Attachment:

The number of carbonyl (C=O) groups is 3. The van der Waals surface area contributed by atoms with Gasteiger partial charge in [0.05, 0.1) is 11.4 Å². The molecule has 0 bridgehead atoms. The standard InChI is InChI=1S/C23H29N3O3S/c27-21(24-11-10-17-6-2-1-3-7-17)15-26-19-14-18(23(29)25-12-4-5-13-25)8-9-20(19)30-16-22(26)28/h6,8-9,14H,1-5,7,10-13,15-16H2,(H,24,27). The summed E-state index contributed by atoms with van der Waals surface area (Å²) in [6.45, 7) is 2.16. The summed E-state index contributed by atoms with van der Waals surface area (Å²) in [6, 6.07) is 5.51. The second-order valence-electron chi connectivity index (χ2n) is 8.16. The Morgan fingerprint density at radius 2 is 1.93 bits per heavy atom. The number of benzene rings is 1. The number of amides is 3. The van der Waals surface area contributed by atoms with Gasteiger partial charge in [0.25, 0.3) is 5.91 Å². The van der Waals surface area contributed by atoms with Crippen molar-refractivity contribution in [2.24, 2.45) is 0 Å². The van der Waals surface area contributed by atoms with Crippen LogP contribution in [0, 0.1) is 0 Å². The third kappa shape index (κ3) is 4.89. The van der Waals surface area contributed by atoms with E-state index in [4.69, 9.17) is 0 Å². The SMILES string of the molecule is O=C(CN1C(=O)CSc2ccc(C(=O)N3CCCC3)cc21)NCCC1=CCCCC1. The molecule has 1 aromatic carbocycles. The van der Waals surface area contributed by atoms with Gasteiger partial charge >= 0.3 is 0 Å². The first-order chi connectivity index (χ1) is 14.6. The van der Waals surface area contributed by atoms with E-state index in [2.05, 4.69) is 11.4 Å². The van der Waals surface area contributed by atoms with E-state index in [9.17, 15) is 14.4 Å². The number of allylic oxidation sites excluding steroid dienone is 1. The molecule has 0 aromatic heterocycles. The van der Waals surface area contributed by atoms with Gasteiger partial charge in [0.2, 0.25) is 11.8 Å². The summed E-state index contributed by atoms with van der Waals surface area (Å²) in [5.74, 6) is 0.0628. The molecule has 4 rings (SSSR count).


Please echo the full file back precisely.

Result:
The number of carbonyl (C=O) groups is 3. The van der Waals surface area contributed by atoms with Gasteiger partial charge in [0.05, 0.1) is 11.4 Å². The molecule has 0 bridgehead atoms. The standard InChI is InChI=1S/C23H29N3O3S/c27-21(24-11-10-17-6-2-1-3-7-17)15-26-19-14-18(23(29)25-12-4-5-13-25)8-9-20(19)30-16-22(26)28/h6,8-9,14H,1-5,7,10-13,15-16H2,(H,24,27). The summed E-state index contributed by atoms with van der Waals surface area (Å²) in [6.45, 7) is 2.16. The summed E-state index contributed by atoms with van der Waals surface area (Å²) in [6, 6.07) is 5.51. The second-order valence-electron chi connectivity index (χ2n) is 8.16. The Morgan fingerprint density at radius 2 is 1.93 bits per heavy atom. The number of benzene rings is 1. The number of amides is 3. The van der Waals surface area contributed by atoms with Gasteiger partial charge in [0.25, 0.3) is 5.91 Å². The van der Waals surface area contributed by atoms with Crippen molar-refractivity contribution in [2.24, 2.45) is 0 Å². The van der Waals surface area contributed by atoms with Crippen LogP contribution in [0, 0.1) is 0 Å². The third kappa shape index (κ3) is 4.89. The van der Waals surface area contributed by atoms with E-state index in [4.69, 9.17) is 0 Å². The SMILES string of the molecule is O=C(CN1C(=O)CSc2ccc(C(=O)N3CCCC3)cc21)NCCC1=CCCCC1. The molecule has 1 aromatic carbocycles. The van der Waals surface area contributed by atoms with Gasteiger partial charge >= 0.3 is 0 Å². The first-order chi connectivity index (χ1) is 14.6. The van der Waals surface area contributed by atoms with E-state index in [2.05, 4.69) is 11.4 Å². The van der Waals surface area contributed by atoms with E-state index in [9.17, 15) is 14.4 Å². The number of allylic oxidation sites excluding steroid dienone is 1. The molecule has 0 aromatic heterocycles. The van der Waals surface area contributed by atoms with Gasteiger partial charge in [0.2, 0.25) is 11.8 Å². The summed E-state index contributed by atoms with van der Waals surface area (Å²) in [5.74, 6) is 0.0628. The molecule has 4 rings (SSSR count).